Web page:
8. Fukutoku Shrine

Copyright © Fukutoku-shrine

Fukutoku Shrine is an urban shrine situated right next to the Coredo shopping center, a reflection of Nihonbashi’s dual modern and traditional character. This shrine, also known as Mebuki Inari Jinjya, was established in the 9th century and now stands as a serene island among the bustling modernity of Nihonbashi’s commercial district.

As one of the few shrines authorized to conduct lotteries during the Edo period, it is known as a power spot for lottery winnings. More broadly, the shrine is considered a place for good luck, fortune, and prosperity. Increase your luck or that of a friend by taking home an onamori, a Japanese amulet that brings protection or fortune.

9. Bank of Japan Main Branch

This is not just any bank. The Bank of Japan’s main branch is housed in a formidable Neo-Baroque building designed by Kingo Tatsuno in 1896. It was the first modern building of its kind designed by a Japanese architect and is designated as an Important Cultural Property by the Japanese government. The double-walled stone building is one of the few in Tokyo that has largely withstood both earthquake and war in the 20th century.

The Bank offers two types of in-person tours: a longer one hour tour that requires a reservation and a shorter 30 minute tour where no reservation is required. The tour includes an overview of the bank’s history and visits to the underground vault, the former banking floor, and the exhibition room. Tours are free and available in Japanese and English. If you prefer more flexibility, the Bank of Japan now offers virtual tours as well.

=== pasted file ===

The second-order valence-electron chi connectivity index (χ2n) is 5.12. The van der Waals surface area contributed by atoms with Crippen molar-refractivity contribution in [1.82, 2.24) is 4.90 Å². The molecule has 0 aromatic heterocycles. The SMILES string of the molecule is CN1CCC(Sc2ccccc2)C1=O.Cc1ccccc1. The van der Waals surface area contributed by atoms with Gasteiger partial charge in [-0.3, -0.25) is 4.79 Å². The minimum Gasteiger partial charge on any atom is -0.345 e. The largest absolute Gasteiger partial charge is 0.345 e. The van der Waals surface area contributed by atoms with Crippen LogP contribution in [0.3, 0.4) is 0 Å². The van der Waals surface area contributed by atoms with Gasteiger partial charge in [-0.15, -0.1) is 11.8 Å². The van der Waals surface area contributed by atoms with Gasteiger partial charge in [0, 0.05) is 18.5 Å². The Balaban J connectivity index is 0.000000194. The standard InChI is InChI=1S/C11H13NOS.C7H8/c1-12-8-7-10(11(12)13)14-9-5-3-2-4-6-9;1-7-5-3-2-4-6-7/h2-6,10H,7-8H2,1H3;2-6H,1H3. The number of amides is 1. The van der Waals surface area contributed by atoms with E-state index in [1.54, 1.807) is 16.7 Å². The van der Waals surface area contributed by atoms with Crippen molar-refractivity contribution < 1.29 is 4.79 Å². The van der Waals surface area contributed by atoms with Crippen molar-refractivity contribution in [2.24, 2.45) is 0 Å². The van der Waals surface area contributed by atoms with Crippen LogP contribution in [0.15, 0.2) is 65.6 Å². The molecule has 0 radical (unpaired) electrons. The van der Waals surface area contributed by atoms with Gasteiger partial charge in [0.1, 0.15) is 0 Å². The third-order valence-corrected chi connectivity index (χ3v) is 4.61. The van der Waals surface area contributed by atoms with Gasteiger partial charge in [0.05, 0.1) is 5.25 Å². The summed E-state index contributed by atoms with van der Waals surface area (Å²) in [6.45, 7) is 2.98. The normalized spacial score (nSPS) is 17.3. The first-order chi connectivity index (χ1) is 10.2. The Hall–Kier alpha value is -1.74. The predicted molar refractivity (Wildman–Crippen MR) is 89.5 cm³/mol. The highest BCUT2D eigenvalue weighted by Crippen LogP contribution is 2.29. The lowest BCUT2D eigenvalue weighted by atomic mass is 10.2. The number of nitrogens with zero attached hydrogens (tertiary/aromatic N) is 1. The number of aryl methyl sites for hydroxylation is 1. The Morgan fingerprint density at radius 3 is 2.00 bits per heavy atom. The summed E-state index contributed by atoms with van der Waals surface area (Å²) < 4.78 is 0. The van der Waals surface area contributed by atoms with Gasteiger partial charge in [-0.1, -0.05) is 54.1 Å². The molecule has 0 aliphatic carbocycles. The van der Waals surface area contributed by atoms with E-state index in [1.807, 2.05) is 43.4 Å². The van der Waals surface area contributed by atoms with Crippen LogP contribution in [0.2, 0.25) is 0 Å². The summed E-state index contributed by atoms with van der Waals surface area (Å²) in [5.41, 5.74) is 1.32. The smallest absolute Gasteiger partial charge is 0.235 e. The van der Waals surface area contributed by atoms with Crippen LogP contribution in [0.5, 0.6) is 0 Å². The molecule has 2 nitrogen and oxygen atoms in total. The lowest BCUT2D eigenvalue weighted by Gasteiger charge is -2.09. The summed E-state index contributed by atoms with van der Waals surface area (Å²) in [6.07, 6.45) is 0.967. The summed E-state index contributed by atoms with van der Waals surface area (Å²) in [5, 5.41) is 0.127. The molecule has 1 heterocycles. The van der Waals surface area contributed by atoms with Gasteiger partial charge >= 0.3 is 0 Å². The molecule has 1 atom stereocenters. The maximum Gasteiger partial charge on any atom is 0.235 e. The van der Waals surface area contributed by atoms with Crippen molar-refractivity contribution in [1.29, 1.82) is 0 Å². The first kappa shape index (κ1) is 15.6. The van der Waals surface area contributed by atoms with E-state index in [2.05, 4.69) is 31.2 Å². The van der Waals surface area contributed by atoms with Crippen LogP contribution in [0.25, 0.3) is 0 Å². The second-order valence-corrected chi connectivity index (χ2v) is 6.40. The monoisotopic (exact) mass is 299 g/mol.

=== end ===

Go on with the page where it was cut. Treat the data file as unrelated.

10. Staying at the Luxurious Hotel Mandarin Oriental, Tokyo

Mandarin Oriental Tokyo
2022 © Mandarin Oriental Hotel Group Limited

There are few hotels as luxurious as the five-star Mandarin Oriental in Tokyo. Situated on the top nine floors of the Mitsui Tower, the hotel offers sweeping views of Nihonbashi and the city beyond. The hotel itself has a uniquely beautiful design based on the themes of woods and water. Dining options abound with its ten restaurants and bars, including three restaurants with Michelin stars. Choose from world class sushi, fine French dining, and brick-oven pizza among others. Relax with spa service or an extravagant afternoon tea service with rotating seasonal items at the Oriental lounge.

The concierge also offers a selection of curated cultural experiences beyond the hotel, such as a sake brewing tour and tasting, an onsen day trip, and a geisha performance with a traditional kaiseki meal. No matter what you are looking for, a stay at the Mandarin Oriental is a singular experience that is sure to delight.

Bordering Nihonbashi are Akihabara to the north and glamorous Ginza to the south. While Akihabara is known for its mega electronic shops and anime culture, Ginza is known for its ultra high-end shops, cafes, and restaurants. Both these neighborhoods have their unique character and are just a stone’s throw away from Nihonbashi.

▽Get more information about things to do in Ginza and Akihabara!▽

These are my picks for the 10 best things to do in Nihonbashi. Whether you want to learn about Tokyo history and architecture, planning an extravagant getaway, or simply looking to hang out and enjoy good food, Nihonbashi has something for everyone.